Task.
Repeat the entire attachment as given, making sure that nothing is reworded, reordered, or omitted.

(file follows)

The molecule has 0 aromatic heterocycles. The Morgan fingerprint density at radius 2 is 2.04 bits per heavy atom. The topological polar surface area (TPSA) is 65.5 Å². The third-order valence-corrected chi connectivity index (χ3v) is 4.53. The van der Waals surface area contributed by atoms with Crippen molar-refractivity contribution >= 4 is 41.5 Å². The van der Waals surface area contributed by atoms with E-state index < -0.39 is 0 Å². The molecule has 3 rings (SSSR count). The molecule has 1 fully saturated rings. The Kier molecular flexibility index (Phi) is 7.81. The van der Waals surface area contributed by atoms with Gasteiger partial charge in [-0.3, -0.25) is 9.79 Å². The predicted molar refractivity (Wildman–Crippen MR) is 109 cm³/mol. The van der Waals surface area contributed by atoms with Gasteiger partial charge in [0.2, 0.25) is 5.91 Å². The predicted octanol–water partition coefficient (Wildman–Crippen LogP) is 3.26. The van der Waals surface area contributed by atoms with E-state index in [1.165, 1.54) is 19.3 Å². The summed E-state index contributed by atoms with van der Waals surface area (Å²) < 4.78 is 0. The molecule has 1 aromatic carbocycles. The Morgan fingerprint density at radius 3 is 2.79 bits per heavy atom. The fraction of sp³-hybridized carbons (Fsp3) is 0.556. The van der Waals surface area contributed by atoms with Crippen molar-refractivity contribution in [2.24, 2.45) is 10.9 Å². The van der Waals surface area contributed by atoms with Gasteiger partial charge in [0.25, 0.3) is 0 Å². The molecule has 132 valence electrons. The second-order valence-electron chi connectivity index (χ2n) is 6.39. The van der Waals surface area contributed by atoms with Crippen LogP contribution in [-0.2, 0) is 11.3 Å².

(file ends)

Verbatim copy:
The molecule has 0 aromatic heterocycles. The Morgan fingerprint density at radius 2 is 2.04 bits per heavy atom. The topological polar surface area (TPSA) is 65.5 Å². The third-order valence-corrected chi connectivity index (χ3v) is 4.53. The van der Waals surface area contributed by atoms with Crippen molar-refractivity contribution >= 4 is 41.5 Å². The van der Waals surface area contributed by atoms with E-state index < -0.39 is 0 Å². The molecule has 3 rings (SSSR count). The molecule has 1 fully saturated rings. The Kier molecular flexibility index (Phi) is 7.81. The van der Waals surface area contributed by atoms with Gasteiger partial charge in [-0.3, -0.25) is 9.79 Å². The predicted molar refractivity (Wildman–Crippen MR) is 109 cm³/mol. The van der Waals surface area contributed by atoms with Gasteiger partial charge in [0.2, 0.25) is 5.91 Å². The predicted octanol–water partition coefficient (Wildman–Crippen LogP) is 3.26. The van der Waals surface area contributed by atoms with E-state index in [1.165, 1.54) is 19.3 Å². The summed E-state index contributed by atoms with van der Waals surface area (Å²) < 4.78 is 0. The molecule has 1 aromatic carbocycles. The Morgan fingerprint density at radius 3 is 2.79 bits per heavy atom. The fraction of sp³-hybridized carbons (Fsp3) is 0.556. The van der Waals surface area contributed by atoms with Crippen molar-refractivity contribution in [2.24, 2.45) is 10.9 Å². The van der Waals surface area contributed by atoms with Gasteiger partial charge in [0.25, 0.3) is 0 Å². The molecule has 132 valence electrons. The second-order valence-electron chi connectivity index (χ2n) is 6.39. The van der Waals surface area contributed by atoms with Crippen LogP contribution in [-0.2, 0) is 11.3 Å².